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As Lawmakers Squabble, US Braces for Security Funding Lapse

  • Cindy Saine

FEMA Administrator Craig Fugate speaks in Washington in support of legislation, being considered by some Republicans in Congress, that would prevent a partial shutdown of the Department of Homeland Security, Feb. 26, 2015.

FEMA Administrator Craig Fugate speaks in Washington in support of legislation, being considered by some Republicans in Congress, that would prevent a partial shutdown of the Department of Homeland Security, Feb. 26, 2015.

Lawmakers from both major parties held news conferences Thursday to publicly trade blame for the impasse over immigration that got them into another down-to-the-wire budget battle, this time over funding for the Department of Homeland Security.

House Speaker John Boehner refused to say what he would do next if the Senate sent over a bill without the provisions to block the president’s executive action on immigration.

“I just think it is outrageous that Senate Democrats are using Homeland Security funding for blackmail to protect the actions of the president,” the Ohio Republican said.

Most Democrats strongly favor the executive action, announced late last year by the president, which would shield up to 5 million undocumented immigrants from deportation and let them apply for work permits and legal status. Most Republicans oppose the action, saying the president is overstepping his authority.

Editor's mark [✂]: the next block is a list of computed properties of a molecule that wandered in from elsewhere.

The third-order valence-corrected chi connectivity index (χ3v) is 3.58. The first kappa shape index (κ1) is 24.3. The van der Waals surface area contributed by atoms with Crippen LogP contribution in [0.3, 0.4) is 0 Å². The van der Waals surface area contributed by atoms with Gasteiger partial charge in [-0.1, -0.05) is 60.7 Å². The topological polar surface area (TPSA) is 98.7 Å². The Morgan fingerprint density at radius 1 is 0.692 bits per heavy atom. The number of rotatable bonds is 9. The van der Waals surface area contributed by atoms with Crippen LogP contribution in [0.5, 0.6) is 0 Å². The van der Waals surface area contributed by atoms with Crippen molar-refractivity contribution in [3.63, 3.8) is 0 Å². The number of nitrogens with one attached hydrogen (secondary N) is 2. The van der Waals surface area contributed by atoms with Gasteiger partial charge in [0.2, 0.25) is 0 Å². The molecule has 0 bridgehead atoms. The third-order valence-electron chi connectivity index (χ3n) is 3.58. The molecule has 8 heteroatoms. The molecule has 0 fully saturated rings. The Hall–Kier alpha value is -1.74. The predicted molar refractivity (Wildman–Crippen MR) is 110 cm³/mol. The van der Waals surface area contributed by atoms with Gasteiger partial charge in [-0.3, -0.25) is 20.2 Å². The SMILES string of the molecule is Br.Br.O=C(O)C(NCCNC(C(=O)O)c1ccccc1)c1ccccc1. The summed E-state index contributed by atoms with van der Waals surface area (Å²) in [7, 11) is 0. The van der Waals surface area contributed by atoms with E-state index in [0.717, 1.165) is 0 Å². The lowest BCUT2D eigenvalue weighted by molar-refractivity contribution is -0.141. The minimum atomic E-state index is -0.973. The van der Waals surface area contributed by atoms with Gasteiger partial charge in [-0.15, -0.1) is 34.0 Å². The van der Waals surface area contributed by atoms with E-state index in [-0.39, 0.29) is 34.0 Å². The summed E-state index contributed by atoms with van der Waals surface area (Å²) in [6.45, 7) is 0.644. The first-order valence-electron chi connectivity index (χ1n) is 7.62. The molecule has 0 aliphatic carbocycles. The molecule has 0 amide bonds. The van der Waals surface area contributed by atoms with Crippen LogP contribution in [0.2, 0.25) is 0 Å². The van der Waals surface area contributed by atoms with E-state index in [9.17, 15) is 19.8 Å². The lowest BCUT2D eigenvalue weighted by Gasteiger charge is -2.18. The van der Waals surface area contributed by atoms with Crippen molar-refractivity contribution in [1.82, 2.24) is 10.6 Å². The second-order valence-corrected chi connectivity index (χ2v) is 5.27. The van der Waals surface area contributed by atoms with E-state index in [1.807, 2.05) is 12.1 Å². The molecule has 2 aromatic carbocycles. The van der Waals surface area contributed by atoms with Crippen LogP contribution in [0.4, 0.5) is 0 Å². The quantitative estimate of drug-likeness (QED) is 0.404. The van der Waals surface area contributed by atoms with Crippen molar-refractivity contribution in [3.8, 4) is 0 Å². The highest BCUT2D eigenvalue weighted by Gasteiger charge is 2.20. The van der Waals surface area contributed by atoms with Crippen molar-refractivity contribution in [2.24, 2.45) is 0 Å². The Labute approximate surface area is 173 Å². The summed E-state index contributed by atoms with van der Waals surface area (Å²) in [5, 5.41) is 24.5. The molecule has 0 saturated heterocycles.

House and Senate Democrats want House Republicans to separate the immigration issue from DHS funding. House Minority Leader Nancy Pelosi said the Republicans’ intransigence is harmful to U.S. national security.

“It is about time for them to grow up and pass this bill,” the California Democrat said.

Senate Minority Leader Harry Reid, a Democrat from Nevada, said it is crazy to even consider shutting off security funding at a time of heightened terror alerts.

“American people are frightened and rightfully so," he said. "ISIS [Islamic State] appears to have money, terrorists appear to have money — why shouldn’t our homeland have the ability to protect itself?”

Behind the scenes, some Republican lawmakers said they are working on short-term funding bills as a way to avert a shutdown.

If Congress fails to pass a spending bill, some 30,000 Homeland Security employees, mostly administrative staff, will be furloughed. Some 240,000 other DHS employees, however, would have to report to work without getting paid because they are deemed essential to U.S. national security.

The Department of Homeland Security encompasses airport screeners, the Coast Guard, the Federal Emergency Management Agency, Border Patrol agents and Secret Service agents who protect the president and his family, among other employees.

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